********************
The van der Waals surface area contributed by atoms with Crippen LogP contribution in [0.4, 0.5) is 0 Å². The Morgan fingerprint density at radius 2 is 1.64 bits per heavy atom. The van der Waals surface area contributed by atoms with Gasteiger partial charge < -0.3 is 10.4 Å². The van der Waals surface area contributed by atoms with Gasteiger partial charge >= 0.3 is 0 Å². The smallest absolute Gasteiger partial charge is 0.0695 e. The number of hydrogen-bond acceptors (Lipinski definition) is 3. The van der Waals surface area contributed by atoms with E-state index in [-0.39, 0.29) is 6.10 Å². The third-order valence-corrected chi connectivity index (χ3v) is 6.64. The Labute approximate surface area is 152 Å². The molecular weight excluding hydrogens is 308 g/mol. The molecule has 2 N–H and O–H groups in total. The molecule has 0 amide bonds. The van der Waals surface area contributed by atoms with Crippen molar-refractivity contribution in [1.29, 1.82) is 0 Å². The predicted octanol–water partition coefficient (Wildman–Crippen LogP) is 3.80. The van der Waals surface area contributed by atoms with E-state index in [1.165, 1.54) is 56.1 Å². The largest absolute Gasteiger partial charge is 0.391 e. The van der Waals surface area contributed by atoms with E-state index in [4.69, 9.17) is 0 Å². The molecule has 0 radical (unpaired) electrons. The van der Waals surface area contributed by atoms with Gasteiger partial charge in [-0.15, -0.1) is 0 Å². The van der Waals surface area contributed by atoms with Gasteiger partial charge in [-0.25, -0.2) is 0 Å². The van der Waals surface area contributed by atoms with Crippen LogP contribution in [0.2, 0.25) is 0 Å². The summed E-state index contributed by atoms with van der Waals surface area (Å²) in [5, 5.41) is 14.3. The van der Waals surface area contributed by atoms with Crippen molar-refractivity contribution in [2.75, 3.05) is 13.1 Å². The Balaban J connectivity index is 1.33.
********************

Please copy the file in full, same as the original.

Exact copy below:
The van der Waals surface area contributed by atoms with Crippen LogP contribution in [0.4, 0.5) is 0 Å². The Morgan fingerprint density at radius 2 is 1.64 bits per heavy atom. The van der Waals surface area contributed by atoms with Gasteiger partial charge < -0.3 is 10.4 Å². The van der Waals surface area contributed by atoms with Gasteiger partial charge >= 0.3 is 0 Å². The smallest absolute Gasteiger partial charge is 0.0695 e. The number of hydrogen-bond acceptors (Lipinski definition) is 3. The van der Waals surface area contributed by atoms with E-state index in [-0.39, 0.29) is 6.10 Å². The third-order valence-corrected chi connectivity index (χ3v) is 6.64. The Labute approximate surface area is 152 Å². The molecular weight excluding hydrogens is 308 g/mol. The molecule has 2 N–H and O–H groups in total. The molecule has 0 amide bonds. The van der Waals surface area contributed by atoms with Crippen molar-refractivity contribution in [1.29, 1.82) is 0 Å². The predicted octanol–water partition coefficient (Wildman–Crippen LogP) is 3.80. The van der Waals surface area contributed by atoms with E-state index in [1.165, 1.54) is 56.1 Å². The largest absolute Gasteiger partial charge is 0.391 e. The van der Waals surface area contributed by atoms with E-state index in [4.69, 9.17) is 0 Å². The molecule has 0 radical (unpaired) electrons. The van der Waals surface area contributed by atoms with Gasteiger partial charge in [-0.15, -0.1) is 0 Å². The van der Waals surface area contributed by atoms with Gasteiger partial charge in [-0.25, -0.2) is 0 Å². The van der Waals surface area contributed by atoms with Crippen LogP contribution in [0.2, 0.25) is 0 Å². The summed E-state index contributed by atoms with van der Waals surface area (Å²) in [5, 5.41) is 14.3. The van der Waals surface area contributed by atoms with Crippen molar-refractivity contribution in [2.75, 3.05) is 13.1 Å². The Balaban J connectivity index is 1.33.